File sharing is the practice of distributing or providing access to digitally stored information, such as computer programs, multimedia (audio, images and video), documents or electronic books. It may be implemented through a variety of ways. Common methods of storage, transmission and dispersion include manual sharing utilizing removable media, centralized servers on computer networks, World Wide Web-based hyperlinked documents, and the use of distributed peer-to-peer networking.
An online music store is an online business which sells audio files, usually music, on a per-song and/or subscription basis. It may be differentiated from music streaming services in that the music store offers the actual music file, while streaming services offer partial or full listening without actually owning the source file. However, music stores generally offer partial streaming previews, some even with full length.
Metallica, et al. v. Napster, Inc. was a 2000 U.S. District Court for the Northern District of California case that focused on copyright infringement, racketeering, and unlawful use of digital audio interface devices. Metallica vs. Napster, Inc. was the first case that involved an artist suing a peer-to-peer file sharing ("P2P") software company.]citation needed[
A virtual community is a social network of individuals who interact through specific social media, potentially crossing geographical and political boundaries in order to pursue mutual interests or goals. One of the most pervasive types of virtual community operate under social networking services consisting of various online communities.
The term virtual community is attributed to the book of the same title by Howard Rheingold. The book's discussion ranges from Rheingold's adventures on The WELL, computer-mediated communication and social groups and information science. Technologies cited include Usenet, MUDs (Multi-User Dungeon) and their derivatives MUSHes and MOOs, Internet Relay Chat (IRC), chat rooms and electronic mailing lists. Rheingold also points out the potential benefits for personal psychological well-being, as well as for society at large, of belonging to a virtual community.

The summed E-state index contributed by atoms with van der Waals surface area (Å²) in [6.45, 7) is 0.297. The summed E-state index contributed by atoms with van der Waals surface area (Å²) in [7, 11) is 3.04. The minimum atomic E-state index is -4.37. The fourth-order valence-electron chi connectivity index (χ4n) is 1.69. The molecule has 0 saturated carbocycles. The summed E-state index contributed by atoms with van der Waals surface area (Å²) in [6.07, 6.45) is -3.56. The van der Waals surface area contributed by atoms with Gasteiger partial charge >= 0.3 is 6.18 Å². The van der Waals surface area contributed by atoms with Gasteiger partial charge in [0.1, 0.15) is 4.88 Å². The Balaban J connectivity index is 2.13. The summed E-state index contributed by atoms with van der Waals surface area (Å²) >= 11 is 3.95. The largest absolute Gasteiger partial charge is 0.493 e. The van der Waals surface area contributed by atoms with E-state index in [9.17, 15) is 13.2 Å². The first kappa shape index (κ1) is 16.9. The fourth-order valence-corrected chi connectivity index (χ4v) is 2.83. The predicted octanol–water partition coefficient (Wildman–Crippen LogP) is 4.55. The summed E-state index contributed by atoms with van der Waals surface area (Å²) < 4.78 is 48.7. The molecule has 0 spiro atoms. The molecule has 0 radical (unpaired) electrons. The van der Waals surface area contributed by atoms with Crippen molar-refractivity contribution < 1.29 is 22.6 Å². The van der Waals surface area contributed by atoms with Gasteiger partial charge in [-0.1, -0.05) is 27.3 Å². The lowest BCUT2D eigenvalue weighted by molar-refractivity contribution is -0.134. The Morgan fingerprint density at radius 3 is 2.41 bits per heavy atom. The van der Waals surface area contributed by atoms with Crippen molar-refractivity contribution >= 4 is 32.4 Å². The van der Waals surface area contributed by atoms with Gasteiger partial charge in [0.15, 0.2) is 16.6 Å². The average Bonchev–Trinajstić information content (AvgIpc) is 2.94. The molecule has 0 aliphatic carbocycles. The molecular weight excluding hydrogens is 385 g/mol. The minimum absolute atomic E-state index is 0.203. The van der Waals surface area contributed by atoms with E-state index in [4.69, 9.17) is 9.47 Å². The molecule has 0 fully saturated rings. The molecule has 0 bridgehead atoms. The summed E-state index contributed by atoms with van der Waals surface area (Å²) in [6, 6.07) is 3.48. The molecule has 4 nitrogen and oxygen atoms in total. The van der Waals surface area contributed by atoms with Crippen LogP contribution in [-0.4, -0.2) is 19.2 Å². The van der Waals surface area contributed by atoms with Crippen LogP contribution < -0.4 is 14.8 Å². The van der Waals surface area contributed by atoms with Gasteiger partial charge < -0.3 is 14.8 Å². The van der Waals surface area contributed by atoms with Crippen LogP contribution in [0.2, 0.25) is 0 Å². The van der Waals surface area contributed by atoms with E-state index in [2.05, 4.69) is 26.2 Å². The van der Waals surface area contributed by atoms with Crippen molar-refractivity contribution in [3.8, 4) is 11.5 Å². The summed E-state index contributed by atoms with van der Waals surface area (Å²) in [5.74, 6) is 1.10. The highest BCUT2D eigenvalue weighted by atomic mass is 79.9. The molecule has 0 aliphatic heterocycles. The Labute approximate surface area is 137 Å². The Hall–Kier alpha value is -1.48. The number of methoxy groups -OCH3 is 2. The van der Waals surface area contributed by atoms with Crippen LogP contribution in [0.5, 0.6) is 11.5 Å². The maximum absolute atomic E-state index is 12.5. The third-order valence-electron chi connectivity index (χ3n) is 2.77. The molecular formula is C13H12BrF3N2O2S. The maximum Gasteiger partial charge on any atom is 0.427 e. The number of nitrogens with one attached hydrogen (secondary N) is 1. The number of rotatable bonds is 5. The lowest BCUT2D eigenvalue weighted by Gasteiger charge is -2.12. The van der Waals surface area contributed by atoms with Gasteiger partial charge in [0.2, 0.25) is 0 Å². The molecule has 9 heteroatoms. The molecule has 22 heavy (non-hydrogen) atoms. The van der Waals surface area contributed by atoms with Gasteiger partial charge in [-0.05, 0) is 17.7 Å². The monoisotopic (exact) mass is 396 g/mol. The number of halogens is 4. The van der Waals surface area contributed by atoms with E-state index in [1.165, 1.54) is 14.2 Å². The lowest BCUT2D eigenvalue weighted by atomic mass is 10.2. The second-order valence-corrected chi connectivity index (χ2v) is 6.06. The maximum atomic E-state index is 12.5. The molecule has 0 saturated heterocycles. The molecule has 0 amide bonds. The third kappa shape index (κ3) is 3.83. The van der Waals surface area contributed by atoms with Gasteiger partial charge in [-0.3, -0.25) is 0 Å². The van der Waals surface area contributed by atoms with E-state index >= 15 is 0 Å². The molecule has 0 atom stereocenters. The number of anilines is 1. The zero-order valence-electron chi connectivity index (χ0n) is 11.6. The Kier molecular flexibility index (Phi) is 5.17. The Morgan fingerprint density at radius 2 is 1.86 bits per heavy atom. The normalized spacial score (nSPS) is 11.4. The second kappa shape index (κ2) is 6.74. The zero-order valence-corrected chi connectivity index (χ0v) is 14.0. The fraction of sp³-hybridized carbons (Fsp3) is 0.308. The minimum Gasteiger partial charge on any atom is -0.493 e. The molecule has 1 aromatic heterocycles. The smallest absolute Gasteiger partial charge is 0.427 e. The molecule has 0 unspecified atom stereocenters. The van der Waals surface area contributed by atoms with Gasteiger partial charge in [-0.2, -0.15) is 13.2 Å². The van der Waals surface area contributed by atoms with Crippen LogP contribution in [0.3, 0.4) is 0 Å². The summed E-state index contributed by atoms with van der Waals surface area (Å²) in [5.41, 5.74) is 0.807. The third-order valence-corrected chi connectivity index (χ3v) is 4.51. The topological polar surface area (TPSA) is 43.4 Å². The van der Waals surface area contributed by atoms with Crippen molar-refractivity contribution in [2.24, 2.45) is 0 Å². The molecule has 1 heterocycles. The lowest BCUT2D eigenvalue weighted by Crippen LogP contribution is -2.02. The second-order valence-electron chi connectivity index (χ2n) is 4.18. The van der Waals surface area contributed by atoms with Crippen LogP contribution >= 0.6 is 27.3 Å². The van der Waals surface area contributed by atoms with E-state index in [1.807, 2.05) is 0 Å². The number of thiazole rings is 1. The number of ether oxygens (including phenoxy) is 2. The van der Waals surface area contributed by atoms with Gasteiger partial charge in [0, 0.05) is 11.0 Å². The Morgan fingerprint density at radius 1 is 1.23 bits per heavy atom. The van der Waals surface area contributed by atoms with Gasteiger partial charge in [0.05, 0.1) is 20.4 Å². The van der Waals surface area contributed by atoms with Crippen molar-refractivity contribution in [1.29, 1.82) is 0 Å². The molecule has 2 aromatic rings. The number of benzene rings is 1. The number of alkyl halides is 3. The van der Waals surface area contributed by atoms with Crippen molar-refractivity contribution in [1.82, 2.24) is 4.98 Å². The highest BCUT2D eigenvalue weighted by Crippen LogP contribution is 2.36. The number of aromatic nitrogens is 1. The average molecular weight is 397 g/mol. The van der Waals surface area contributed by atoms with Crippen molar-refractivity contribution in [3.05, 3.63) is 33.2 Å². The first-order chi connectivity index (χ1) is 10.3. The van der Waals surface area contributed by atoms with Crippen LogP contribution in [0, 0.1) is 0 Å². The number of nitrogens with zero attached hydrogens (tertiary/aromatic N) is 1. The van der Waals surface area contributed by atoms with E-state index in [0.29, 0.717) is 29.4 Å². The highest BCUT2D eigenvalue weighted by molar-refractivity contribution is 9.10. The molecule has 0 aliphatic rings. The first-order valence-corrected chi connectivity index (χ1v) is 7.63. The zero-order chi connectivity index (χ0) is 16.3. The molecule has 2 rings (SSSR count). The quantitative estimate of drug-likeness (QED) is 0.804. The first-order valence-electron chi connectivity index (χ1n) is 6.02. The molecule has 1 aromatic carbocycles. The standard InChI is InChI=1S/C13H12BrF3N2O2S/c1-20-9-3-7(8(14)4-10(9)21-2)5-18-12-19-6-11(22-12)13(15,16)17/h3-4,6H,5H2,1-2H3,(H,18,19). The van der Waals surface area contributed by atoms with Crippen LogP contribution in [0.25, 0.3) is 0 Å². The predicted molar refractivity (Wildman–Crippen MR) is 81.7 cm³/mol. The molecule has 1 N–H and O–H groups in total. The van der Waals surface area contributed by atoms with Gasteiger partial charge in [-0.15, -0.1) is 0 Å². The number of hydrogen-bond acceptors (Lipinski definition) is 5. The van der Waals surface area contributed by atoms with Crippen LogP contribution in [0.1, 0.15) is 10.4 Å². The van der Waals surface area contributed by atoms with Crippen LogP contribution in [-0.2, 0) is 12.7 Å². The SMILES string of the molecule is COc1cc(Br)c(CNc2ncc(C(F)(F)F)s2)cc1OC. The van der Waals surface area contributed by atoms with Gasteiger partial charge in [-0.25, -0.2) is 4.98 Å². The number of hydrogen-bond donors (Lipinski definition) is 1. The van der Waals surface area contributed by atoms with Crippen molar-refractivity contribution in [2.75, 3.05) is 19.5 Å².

The Internet is a global system of interconnected computer networks that use the standard Internet protocol suite (TCP/IP) to serve several billion users worldwide. It is a network of networks that consists of millions of private, public, academic, business, and government networks, of local to global scope, that are linked by a broad array of electronic, wireless and optical networking technologies. The Internet carries an extensive range of information resources and services, such as the inter-linked hypertext documents of the World Wide Web (WWW), the infrastructure to support email, and peer-to-peer networks.
Most traditional communications media including telephone, music, film, and television are being reshaped or redefined by the Internet, giving birth to new services such as voice over Internet Protocol (VoIP) and Internet Protocol television (IPTV). Newspaper, book and other print publishing are adapting to website technology, or are reshaped into blogging and web feeds. The Internet has enabled and accelerated new forms of human interactions through instant messaging, Internet forums, and social networking. Online shopping has boomed both for major retail outlets and small artisans and traders. Business-to-business and financial services on the Internet affect supply chains across entire industries.
Finance is the practice]citation needed[ of funds management, or the allocation of assets and liabilities over time under conditions of certainty and uncertainty. A key point in finance is the time value of money, which states that a unit of currency today is worth more than the same unit of currency tomorrow. Finance aims to price assets based on their risk level, and expected rate of return. Finance can be broken into three different sub categories: public finance, corporate finance and personal finance.